SteadyServ’s iKeg™ Solution: Leveraging The Third Computing Platform

SteadyServ iKegThe collection of IoT (Internet of Things), Mobile, Cloud, Social, and Data Analytics trends are enabling a whole new era of intelligent solutions for businesses of all sizes.   IDC calls this the Third Platform and Gartner calls it the Nexus of Forces.  Whatever you want to call it, we are experiencing a historical transformation in the computing platform for businesses.  Solution providers must accelerate their ability to develop solutions that leverage these collection of trends.

For an example of a Solution Provider leveraging this new computing platform, have a look at SteadyServ Technologies.  SteadyServ has just launched the iKeg™, a mobile SaaS-based (software as a service) inventory management solution, for the beer industry.   According to  SteadyServ CEO and co-founder Steve Hershberger, “beer sold in retail establishments accounts for a $21bn industry, yet the industry still relies on the inaccurate process of ‘shaking the keg’ – the same method used since the inception of the product.”  SteadyServ has set out to automate beer inventory management.

At the heart of their new solution is a sensor that easily attaches to the bottom of a beer keg.  That sensor can tell a beer distributor or a tavern owner, in real time, exactly how many kegs are in the cooler and how much beer is left in each keg. 

The iKeg™ system actually consists of three parts – the hardware, software and a mobile app.  The hardware combines the aforementioned removable sensor ring and a RFID tag.  Once the RFID tag is scanned, the cloud-based software receives the data from the sensor, tracking how much beer remains, type of beer, age and when it was delivered.  Analytics in the iKeg™ solution measures and reports the real-time inventory of draft kegs, which is all accessible via a mobile app. 

The iKeg™ mobile app allows you to send customizable automatic social alerts to Facebook and Twitter every time a new beer goes on tap. It also provides a number of fully-integrated tools to help promote your establishment, special event or a unique beer that you might want to highlight. Have a look at the mobile app in the video below.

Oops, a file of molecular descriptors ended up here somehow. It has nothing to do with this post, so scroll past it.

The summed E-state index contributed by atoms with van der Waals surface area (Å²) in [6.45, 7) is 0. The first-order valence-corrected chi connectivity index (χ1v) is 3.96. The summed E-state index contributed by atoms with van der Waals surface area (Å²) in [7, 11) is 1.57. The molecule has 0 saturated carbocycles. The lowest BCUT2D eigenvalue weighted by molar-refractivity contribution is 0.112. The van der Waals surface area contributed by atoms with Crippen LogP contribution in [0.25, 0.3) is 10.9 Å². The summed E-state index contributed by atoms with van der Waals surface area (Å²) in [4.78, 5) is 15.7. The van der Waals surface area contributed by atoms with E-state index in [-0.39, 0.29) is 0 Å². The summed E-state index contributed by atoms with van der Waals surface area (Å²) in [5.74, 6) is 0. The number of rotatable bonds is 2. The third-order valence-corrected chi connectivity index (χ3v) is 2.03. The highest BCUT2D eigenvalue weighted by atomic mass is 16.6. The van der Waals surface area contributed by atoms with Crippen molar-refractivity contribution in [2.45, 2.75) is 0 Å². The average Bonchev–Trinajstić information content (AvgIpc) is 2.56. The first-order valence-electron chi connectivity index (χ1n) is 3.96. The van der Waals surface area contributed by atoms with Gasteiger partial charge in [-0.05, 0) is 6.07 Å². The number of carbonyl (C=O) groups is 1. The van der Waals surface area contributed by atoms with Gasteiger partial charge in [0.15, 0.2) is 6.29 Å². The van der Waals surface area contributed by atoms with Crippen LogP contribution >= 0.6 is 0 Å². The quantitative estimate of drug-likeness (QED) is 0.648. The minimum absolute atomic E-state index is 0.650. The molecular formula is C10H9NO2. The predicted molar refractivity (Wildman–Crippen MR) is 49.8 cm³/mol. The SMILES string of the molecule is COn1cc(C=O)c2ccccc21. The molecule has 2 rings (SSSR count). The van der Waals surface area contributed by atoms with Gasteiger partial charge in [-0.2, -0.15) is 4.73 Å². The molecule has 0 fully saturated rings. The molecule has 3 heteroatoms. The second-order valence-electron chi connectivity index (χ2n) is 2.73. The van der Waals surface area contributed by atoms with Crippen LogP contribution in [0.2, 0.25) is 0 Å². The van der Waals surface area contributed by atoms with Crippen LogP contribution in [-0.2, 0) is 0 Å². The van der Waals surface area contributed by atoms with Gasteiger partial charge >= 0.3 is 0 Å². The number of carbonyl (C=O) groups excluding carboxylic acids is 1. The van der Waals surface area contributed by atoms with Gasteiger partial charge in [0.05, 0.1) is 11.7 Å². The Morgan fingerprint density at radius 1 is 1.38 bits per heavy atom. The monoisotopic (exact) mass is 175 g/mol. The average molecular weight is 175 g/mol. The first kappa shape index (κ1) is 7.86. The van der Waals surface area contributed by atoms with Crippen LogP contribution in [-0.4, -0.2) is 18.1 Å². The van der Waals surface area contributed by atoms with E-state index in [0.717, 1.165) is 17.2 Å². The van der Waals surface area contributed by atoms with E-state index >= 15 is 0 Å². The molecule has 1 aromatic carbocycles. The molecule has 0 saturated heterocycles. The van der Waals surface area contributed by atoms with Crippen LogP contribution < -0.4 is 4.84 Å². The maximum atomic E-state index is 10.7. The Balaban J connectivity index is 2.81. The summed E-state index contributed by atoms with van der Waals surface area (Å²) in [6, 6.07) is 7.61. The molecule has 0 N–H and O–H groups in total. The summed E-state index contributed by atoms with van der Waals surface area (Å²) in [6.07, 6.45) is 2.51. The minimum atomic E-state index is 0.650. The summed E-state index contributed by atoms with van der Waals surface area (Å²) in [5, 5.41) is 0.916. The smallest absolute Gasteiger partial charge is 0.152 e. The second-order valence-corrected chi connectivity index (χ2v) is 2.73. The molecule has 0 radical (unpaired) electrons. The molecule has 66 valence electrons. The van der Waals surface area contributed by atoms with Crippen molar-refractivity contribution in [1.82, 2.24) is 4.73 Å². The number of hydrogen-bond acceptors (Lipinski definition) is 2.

SteadyServ’s new iKeg Mobile App

Pretty neat, isn’t it?

The iKeg™ solution also automates the order and fulfillment process for the entire inventory of draft, bottled and canned beers.   All this information is then tallied with the stock, the next delivery date, previous order information, event information, and past and future beer consumption trends.  In addition, the iKeg™ solution uses advanced machine-to-machine communication technologies to ensure that the system is secure, reliable and highly scalable.  

It seems to me SteadyServ has a bright future ahead.  It’s a perfect example of an innovative solution provider leveraging the IoT (Internet of Things), Mobile, Cloud, Social, and Data Analytics trends.   I see the a whole new era of similar cloud-based solutions that will be developed and implemented as part of this new computing platform.

For more on iKeg™ or SteadyServ, check out their website at http://www.steadyserv.com.  You can also follow SteadyServ on Twitter at @steadyserv or via the hashtag #ikeg.

IDC Insights: 2010 Predictions for Manufacturing Supply Chains

IDC Today I attended the IDC Manufacturing Insights conference call where IDC outlined its 2010 Predictions for Manufacturing Supply Chains.  On the call Simon Ellis, IDC Mfg Insights Practice Director, Supply Chain and Kimberly Knickle, IDC Mfg Insights Practice Director, Emerging Agenda outlined the firm’s recommendations for manufacturer supply chains in 2010